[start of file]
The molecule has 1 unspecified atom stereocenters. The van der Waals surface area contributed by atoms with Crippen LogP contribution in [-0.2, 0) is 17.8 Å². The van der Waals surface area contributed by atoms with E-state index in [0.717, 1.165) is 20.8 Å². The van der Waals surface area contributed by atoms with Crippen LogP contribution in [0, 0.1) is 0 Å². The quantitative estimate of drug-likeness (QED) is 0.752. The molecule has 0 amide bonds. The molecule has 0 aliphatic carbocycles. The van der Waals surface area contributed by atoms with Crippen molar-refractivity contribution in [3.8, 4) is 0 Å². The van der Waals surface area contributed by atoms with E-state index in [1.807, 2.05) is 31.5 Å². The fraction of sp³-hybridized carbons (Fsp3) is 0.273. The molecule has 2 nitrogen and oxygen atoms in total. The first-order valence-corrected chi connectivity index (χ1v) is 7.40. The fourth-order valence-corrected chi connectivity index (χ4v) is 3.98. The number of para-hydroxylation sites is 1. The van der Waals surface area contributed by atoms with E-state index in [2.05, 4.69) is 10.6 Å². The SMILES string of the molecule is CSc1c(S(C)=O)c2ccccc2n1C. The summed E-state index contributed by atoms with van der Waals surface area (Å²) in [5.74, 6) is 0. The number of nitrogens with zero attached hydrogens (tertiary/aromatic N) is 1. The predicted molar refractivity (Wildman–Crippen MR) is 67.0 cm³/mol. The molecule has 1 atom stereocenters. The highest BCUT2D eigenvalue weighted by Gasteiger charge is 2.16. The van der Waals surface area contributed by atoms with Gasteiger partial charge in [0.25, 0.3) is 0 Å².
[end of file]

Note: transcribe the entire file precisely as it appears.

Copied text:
The molecule has 1 unspecified atom stereocenters. The van der Waals surface area contributed by atoms with Crippen LogP contribution in [-0.2, 0) is 17.8 Å². The van der Waals surface area contributed by atoms with E-state index in [0.717, 1.165) is 20.8 Å². The van der Waals surface area contributed by atoms with Crippen LogP contribution in [0, 0.1) is 0 Å². The quantitative estimate of drug-likeness (QED) is 0.752. The molecule has 0 amide bonds. The molecule has 0 aliphatic carbocycles. The van der Waals surface area contributed by atoms with Crippen molar-refractivity contribution in [3.8, 4) is 0 Å². The van der Waals surface area contributed by atoms with E-state index in [1.807, 2.05) is 31.5 Å². The fraction of sp³-hybridized carbons (Fsp3) is 0.273. The molecule has 2 nitrogen and oxygen atoms in total. The first-order valence-corrected chi connectivity index (χ1v) is 7.40. The fourth-order valence-corrected chi connectivity index (χ4v) is 3.98. The number of para-hydroxylation sites is 1. The van der Waals surface area contributed by atoms with E-state index in [2.05, 4.69) is 10.6 Å². The SMILES string of the molecule is CSc1c(S(C)=O)c2ccccc2n1C. The summed E-state index contributed by atoms with van der Waals surface area (Å²) in [5.74, 6) is 0. The number of nitrogens with zero attached hydrogens (tertiary/aromatic N) is 1. The predicted molar refractivity (Wildman–Crippen MR) is 67.0 cm³/mol. The molecule has 1 atom stereocenters. The highest BCUT2D eigenvalue weighted by Gasteiger charge is 2.16. The van der Waals surface area contributed by atoms with Gasteiger partial charge in [0.25, 0.3) is 0 Å².